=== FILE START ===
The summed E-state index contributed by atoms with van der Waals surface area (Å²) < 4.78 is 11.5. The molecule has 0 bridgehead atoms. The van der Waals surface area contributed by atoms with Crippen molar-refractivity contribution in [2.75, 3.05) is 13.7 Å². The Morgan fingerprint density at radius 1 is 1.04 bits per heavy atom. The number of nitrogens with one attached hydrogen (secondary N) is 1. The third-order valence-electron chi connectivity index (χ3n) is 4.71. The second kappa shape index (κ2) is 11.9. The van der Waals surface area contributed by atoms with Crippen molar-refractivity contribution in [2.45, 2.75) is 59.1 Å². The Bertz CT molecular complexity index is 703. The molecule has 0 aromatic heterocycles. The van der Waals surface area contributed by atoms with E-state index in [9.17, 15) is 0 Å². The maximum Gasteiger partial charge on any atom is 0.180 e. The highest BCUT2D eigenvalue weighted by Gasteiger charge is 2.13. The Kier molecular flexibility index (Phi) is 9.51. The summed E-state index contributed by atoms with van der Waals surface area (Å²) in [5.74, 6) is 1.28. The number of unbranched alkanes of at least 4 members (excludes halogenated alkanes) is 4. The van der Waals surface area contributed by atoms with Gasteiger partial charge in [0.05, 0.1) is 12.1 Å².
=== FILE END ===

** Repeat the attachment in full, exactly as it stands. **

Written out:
The summed E-state index contributed by atoms with van der Waals surface area (Å²) < 4.78 is 11.5. The molecule has 0 bridgehead atoms. The van der Waals surface area contributed by atoms with Crippen molar-refractivity contribution in [2.75, 3.05) is 13.7 Å². The Morgan fingerprint density at radius 1 is 1.04 bits per heavy atom. The number of nitrogens with one attached hydrogen (secondary N) is 1. The third-order valence-electron chi connectivity index (χ3n) is 4.71. The second kappa shape index (κ2) is 11.9. The van der Waals surface area contributed by atoms with Crippen molar-refractivity contribution in [2.45, 2.75) is 59.1 Å². The Bertz CT molecular complexity index is 703. The molecule has 0 aromatic heterocycles. The van der Waals surface area contributed by atoms with E-state index in [9.17, 15) is 0 Å². The maximum Gasteiger partial charge on any atom is 0.180 e. The highest BCUT2D eigenvalue weighted by Gasteiger charge is 2.13. The Kier molecular flexibility index (Phi) is 9.51. The summed E-state index contributed by atoms with van der Waals surface area (Å²) in [5.74, 6) is 1.28. The number of unbranched alkanes of at least 4 members (excludes halogenated alkanes) is 4. The van der Waals surface area contributed by atoms with Gasteiger partial charge in [0.05, 0.1) is 12.1 Å².